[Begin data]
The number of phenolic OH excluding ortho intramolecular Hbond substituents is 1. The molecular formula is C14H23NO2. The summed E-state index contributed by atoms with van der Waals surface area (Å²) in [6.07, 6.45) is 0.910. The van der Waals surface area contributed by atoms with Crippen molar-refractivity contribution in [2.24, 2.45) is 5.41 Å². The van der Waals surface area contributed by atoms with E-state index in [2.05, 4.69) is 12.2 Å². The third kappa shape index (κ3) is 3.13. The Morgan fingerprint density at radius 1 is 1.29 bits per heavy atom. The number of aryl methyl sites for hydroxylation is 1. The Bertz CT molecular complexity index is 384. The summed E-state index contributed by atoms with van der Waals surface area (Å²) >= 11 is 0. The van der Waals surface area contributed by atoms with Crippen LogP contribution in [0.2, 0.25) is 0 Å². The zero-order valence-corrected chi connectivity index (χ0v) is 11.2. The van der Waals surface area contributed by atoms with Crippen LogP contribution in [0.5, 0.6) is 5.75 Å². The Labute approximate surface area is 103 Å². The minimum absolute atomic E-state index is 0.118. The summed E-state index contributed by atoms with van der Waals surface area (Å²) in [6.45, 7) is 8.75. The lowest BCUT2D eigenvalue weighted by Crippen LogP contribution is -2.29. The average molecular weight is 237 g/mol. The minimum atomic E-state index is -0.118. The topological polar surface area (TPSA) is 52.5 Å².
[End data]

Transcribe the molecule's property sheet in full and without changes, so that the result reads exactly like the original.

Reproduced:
The number of phenolic OH excluding ortho intramolecular Hbond substituents is 1. The molecular formula is C14H23NO2. The summed E-state index contributed by atoms with van der Waals surface area (Å²) in [6.07, 6.45) is 0.910. The van der Waals surface area contributed by atoms with Crippen molar-refractivity contribution in [2.24, 2.45) is 5.41 Å². The van der Waals surface area contributed by atoms with E-state index in [2.05, 4.69) is 12.2 Å². The third kappa shape index (κ3) is 3.13. The Morgan fingerprint density at radius 1 is 1.29 bits per heavy atom. The number of aryl methyl sites for hydroxylation is 1. The Bertz CT molecular complexity index is 384. The summed E-state index contributed by atoms with van der Waals surface area (Å²) >= 11 is 0. The van der Waals surface area contributed by atoms with Crippen LogP contribution in [0.2, 0.25) is 0 Å². The zero-order valence-corrected chi connectivity index (χ0v) is 11.2. The van der Waals surface area contributed by atoms with Crippen LogP contribution in [0.5, 0.6) is 5.75 Å². The Labute approximate surface area is 103 Å². The minimum absolute atomic E-state index is 0.118. The summed E-state index contributed by atoms with van der Waals surface area (Å²) in [6.45, 7) is 8.75. The lowest BCUT2D eigenvalue weighted by Crippen LogP contribution is -2.29. The average molecular weight is 237 g/mol. The minimum atomic E-state index is -0.118. The topological polar surface area (TPSA) is 52.5 Å².